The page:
Retired professional wrestler, highest paid actor in Hollywood, tequila maker, game show host, author, and producer.
Just when you thought Dwayne “The Rock” Johnson couldn’t add another title to his impressive resume, the megastar added professional football league co-owner to the list.
Yesterday morning, the 48 year old announced that he, along with his business partners Dany Garcia, and Gerry Cardinale of RedBird Capital, purchased the XFL and its assets, for $15 million from Owner Vince McMahon, and his company Alpha Entertainment.
According to TMZ, Johnson, along with his ex-wife Garcia, and RedBird Capital, will reportedly be 50/50 partners in the deal.
No plans have been announced as to when the XFL under this new regime, would look to start.
This latest rebirth however, would be the third the league has experienced in its short and ill-fated history, as it folded one season after their initial launch in 2001, and then saw their 2020 relaunch cut short after five weeks due to Covid-19.
The cancelation of the eight team league due to the virus wasn’t as clean as sports leagues like the National Basketball Association (NBA) or National Hockey League (NHL). Not only did the XFL not attempt a comeback in a centralized bubble location like their counterparts, but the league fired the majority of their employees, and then file for bankruptcy shortly thereafter on April 11. The result of which, has seen former XFL Commissioner Oliver Luck, and several other employees, sue McMahon for unpaid income.
All of the negative history aside, if this new deal which is expected to be resolved by the end of August goes through, this represents a huge opportunity for both the XFL, and Johnson as well
From a football perspective, Johnson gets it. Prior to ever stepping foot on a movie set, or in a WWE ring, the man who made eyebrows famous, played for the Miami Hurricanes from 1990 to 1994, helping them win a National Championship in 1991.
The Rock, even had a cup of coffee in the pro ranks, as he signed with the Calgary Stampeders of the Canadian Football League (CFL) in 1995.
On screen, Johnson, has stared in football movies The Game Plan, and Gridiron Gang.
Speaking of the screen, the scenario that exists here, is playing out almost exactly like the storyline of his former hit HBO show Ballers, where Johnson’s character Spencer Strasmore, a former National Football League player, buys an NFL team. Perhaps, this could be Johnson’s endgame here as well.
Off the screen, for Johnson, the purchase will allow him to enrich his legacy, as along with rapper, actor, and filmmaker Ice Cube, Johnson, will become one of the only minority co-owners of a professional sports league in North America.
For the XFL, its players, coaches, fans, and potential sponsors, this proposed deal is electrifying (sorry, I had to) to say the least.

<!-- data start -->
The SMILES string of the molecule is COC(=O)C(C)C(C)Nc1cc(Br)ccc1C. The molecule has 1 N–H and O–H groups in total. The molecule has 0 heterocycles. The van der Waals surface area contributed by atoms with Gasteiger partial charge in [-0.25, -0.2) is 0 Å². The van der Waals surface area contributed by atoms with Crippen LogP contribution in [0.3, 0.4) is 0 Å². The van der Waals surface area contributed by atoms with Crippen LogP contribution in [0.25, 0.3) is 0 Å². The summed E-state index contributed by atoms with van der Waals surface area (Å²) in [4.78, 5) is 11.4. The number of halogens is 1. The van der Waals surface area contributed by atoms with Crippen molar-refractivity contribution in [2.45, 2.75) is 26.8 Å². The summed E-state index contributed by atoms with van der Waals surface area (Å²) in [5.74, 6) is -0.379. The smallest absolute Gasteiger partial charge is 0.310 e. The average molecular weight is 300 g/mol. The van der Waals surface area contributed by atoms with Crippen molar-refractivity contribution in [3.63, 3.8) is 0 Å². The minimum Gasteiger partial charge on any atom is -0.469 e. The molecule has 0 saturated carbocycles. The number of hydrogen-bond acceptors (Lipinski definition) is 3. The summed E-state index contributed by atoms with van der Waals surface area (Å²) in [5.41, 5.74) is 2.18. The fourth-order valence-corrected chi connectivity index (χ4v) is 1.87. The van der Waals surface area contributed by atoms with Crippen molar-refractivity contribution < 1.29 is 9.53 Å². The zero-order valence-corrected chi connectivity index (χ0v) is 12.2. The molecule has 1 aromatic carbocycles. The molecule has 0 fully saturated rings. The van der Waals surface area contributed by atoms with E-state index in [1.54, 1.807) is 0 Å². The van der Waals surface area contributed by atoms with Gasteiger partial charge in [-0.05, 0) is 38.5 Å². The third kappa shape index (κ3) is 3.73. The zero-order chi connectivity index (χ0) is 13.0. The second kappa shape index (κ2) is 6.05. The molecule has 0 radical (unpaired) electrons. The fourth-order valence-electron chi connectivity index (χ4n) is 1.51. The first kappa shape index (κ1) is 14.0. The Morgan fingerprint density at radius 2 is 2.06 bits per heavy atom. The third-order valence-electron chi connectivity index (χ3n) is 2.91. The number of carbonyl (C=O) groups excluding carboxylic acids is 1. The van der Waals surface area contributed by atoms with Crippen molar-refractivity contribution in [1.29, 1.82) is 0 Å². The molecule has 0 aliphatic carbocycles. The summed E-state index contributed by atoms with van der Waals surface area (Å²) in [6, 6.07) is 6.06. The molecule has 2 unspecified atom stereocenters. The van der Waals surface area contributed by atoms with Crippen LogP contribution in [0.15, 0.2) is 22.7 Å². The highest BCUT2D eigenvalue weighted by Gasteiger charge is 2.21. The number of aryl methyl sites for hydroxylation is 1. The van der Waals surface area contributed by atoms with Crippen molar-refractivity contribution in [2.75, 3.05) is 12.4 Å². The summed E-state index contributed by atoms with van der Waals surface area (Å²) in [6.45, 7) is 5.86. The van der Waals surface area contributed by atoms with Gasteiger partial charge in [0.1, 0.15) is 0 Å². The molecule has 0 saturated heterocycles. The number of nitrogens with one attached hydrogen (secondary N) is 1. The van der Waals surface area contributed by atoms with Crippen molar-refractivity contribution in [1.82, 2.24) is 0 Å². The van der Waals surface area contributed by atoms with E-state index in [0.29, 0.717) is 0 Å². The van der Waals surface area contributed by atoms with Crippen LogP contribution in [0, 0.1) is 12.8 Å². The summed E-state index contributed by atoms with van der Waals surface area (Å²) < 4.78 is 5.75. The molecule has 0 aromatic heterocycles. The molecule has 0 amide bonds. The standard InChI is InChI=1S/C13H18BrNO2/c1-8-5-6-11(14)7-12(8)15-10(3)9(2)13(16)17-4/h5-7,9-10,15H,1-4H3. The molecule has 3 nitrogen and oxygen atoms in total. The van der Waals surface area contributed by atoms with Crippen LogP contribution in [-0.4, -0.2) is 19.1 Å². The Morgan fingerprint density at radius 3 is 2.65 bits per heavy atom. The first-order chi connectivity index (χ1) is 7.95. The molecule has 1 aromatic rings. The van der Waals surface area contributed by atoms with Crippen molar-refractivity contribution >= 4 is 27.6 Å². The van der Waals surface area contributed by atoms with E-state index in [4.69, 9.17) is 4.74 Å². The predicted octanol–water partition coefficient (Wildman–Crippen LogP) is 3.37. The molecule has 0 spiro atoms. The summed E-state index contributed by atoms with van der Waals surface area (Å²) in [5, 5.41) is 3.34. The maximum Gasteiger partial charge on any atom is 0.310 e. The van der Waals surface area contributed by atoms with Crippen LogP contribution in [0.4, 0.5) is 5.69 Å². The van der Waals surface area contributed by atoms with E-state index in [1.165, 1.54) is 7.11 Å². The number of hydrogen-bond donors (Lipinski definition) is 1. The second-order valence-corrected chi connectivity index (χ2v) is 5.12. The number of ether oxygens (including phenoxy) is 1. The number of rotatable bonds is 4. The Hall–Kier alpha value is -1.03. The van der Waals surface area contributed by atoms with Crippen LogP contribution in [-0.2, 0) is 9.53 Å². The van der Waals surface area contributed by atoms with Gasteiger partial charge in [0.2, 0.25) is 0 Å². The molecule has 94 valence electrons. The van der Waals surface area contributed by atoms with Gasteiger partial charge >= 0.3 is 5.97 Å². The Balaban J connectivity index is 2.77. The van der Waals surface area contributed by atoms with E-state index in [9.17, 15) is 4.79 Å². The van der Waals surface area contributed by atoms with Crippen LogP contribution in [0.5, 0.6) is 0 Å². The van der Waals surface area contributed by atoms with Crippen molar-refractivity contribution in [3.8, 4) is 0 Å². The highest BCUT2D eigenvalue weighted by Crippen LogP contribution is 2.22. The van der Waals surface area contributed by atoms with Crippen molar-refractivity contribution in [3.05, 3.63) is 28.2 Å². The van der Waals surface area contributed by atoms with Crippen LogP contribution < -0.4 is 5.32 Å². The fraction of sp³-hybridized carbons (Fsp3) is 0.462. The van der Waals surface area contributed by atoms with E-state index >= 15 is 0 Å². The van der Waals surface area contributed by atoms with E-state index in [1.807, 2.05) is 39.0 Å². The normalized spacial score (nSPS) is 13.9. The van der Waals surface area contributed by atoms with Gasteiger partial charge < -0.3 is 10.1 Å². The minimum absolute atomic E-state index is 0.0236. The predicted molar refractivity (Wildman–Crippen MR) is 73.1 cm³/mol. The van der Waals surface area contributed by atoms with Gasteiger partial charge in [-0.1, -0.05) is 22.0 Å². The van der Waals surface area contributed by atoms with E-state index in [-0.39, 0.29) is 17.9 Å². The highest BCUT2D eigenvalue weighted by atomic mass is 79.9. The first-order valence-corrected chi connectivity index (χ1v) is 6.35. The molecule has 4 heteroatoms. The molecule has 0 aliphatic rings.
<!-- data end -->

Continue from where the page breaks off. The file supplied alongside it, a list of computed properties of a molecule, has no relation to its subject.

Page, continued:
Getting arguably the world’s biggest star to promote you and your brand is one thing, but having that person pump in their own money, connections, and power behind you, is completely another, especially when that person seems to have the Midas touch.
From a television and marketing perspective, this looks like a win as well. The XFL, which broadcast their games on both ESPN and FOX among others, this season, averaged over 1.5 million viewers, including 3.1 their first week, according to Forbes. While the numbers did decline during their five week run from February 8 to March 8, they still compared favorably to the NHL, and college basketball during the same period.
All of those numbers were done under the watch of McMahon, who despite being the Chairman and CEO of the WWE, isn’t as popular, influential, and doesn’t have as much reach as The Rock. The irony of the situation is comical, considering who used to work for who. More importantly, McMahon has proven through of his two failed XFL experiments, that he is just a wrestling guy, who should stick to what he knows best.
With the current return to sports boom that is taking place amid the coronavirus, now could actually be the perfect time for this potential rebirth of the XFL to take shape.
While nothing is perfect, it is really hard to see how this wouldn’t work out for everyone involved. Besides having this third rise from the ashes fail due to a second wave of the virus, or some other unforeseen event, the only possible negative that can come out of this for both sides, is if football fans who have grown weary of seeing alternatives to the NFL fall flat, refuse to give the XFL another chance. Keep in mind this is football. As long as it is watchable, chances are people will watch.
While marquee names of yesteryear like He Hate Me, and Tommy Maddox are long gone, and stars from this season in Jordan Ta’amu, P.J Walker, and Cam Phillips, have found NFL homes, the smart bet however, would be to smell what The Rock is cooking (Ok, I’ll stop), and roll with him, and a league that despite its checkered past, has developed some quality players, and now has the backing of a giant in the entertainment industry behind them, it feels like third time might be the charm for the XFL.
From Under Armour, to the Fast & The Furious franchise, to reality TV, as I said before, whatever The Rock touches, seemingly turns into gold. Owning a sports league is the latest and newest venture for Dwayne Johnson. For the XFL, having a megastar Owner who has a football background and knowledge of how the pieces work, is a first time experience for them too. What is there not to like?